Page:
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Hmm. Well Hephos, this looks interesting, but isn't what I meant by crossing the two. The images are obviously static, as the_legos points out, which means the odds of this being possible as a 'free' games, like muds are prone to be, unlikely in the least. I suspect this one isn't. However, a 'bigger' issue than the time and expense needed to make such images is that because they *are* static in nature. What I meant is something like:

Ok, as a new wizard, here is some example rooms in language X, which the mud uses and BTW, if you are making a complex puzzle or want to make a real 3D version of some object or building or even the view of an entry to town, etc, there are examples of that too, using a scene description languages called Y. It shows how to set indoor/outdoor lighting effects, so that it shows the sun and moons in the right positions, etc. For indoors there is an example of how to make the windows show the outside lighting as well, etc. Also rain and other weather effects, tied into the muds weather system, will automatically be inserted into the code before sent to the player, so those are taken care of. All you need to do is use the existing textures, some pre-built objects, etc. and place them where you need them. Or you can make your own, though that can mean the player has to wait a few seconds for the entire object to be sent to them, before the image will be produced.

See, my point? Mud code + SDL, both easilly modifyable to allow rooms, objects, mobs, or even the images of the same, to be inserted, exactly the same way as you currently code 'just the room descriptions'. Did you look at the link I posted? There is one in there, which may not be practical for speed reasons, since it uses isosurfaces, which is I think a little under 800 bytes. Yes, 'bytes', which produces a perfect desert scene. With twice that you could add cacti, additional rocks, etc. Producing a small image for a client, say 200x100 would take maybe 10% of the time to produce and it could go with something like:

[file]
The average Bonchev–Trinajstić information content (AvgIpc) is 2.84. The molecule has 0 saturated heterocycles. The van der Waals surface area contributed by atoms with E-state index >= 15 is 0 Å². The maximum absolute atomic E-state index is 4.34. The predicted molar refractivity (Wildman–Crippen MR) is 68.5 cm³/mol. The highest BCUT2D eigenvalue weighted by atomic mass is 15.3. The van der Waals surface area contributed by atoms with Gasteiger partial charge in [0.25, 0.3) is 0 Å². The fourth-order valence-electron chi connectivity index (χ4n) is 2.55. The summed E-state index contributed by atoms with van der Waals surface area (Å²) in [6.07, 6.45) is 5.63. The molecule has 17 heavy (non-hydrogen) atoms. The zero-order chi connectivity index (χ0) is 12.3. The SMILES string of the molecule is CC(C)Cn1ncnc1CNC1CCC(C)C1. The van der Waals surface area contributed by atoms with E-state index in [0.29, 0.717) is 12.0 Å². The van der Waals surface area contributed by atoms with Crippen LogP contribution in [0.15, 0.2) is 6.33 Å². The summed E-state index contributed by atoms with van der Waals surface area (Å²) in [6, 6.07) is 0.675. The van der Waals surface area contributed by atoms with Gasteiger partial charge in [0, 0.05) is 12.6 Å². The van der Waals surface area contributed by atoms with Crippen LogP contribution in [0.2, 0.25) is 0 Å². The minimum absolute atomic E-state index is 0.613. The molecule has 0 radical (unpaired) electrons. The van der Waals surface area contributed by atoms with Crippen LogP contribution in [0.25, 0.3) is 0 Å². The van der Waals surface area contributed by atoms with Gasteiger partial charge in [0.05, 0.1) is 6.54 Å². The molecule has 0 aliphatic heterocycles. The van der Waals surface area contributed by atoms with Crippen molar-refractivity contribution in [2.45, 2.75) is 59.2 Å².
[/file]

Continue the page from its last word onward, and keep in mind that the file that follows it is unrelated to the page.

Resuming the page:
After crossing a great desert, you reach an outcrop of weathered stone:

-------------------------------------------------
| <Image> |
...

And it could be a night scene, a day scene, sunset, sunrise, moon in the sky or not, etc. Even overcast and raining if it was the one rare day that might happen in the desert when you come upon it. Even the 'best' muds are basically a thin veneer of static graphics over a what is usually a dynamic system, which could involve everything from basic weather to even droughts, hail storms, forest fires, or you name it, not one of which the images would show, unless someone sat down and spent hours drawing each version them.

What I mean by in between is the best of both worlds. Dynamic graphics, which can adapt to what is taking place in the game, but built using a scene description language that is as easy to fiddle with as the script running the mud itself. It would still take talent to make truely spectacular images, but not the hiring of a huge number of specialists to do it or the stagnation of the game, because there isn't anyone interesting in making new ones. The players end only needs a client with static images for stuff you can't generate easy, like races. The rest is all a client side code library and a 2-3k 'file' sent from the mud when you actually need to show one. Understand now?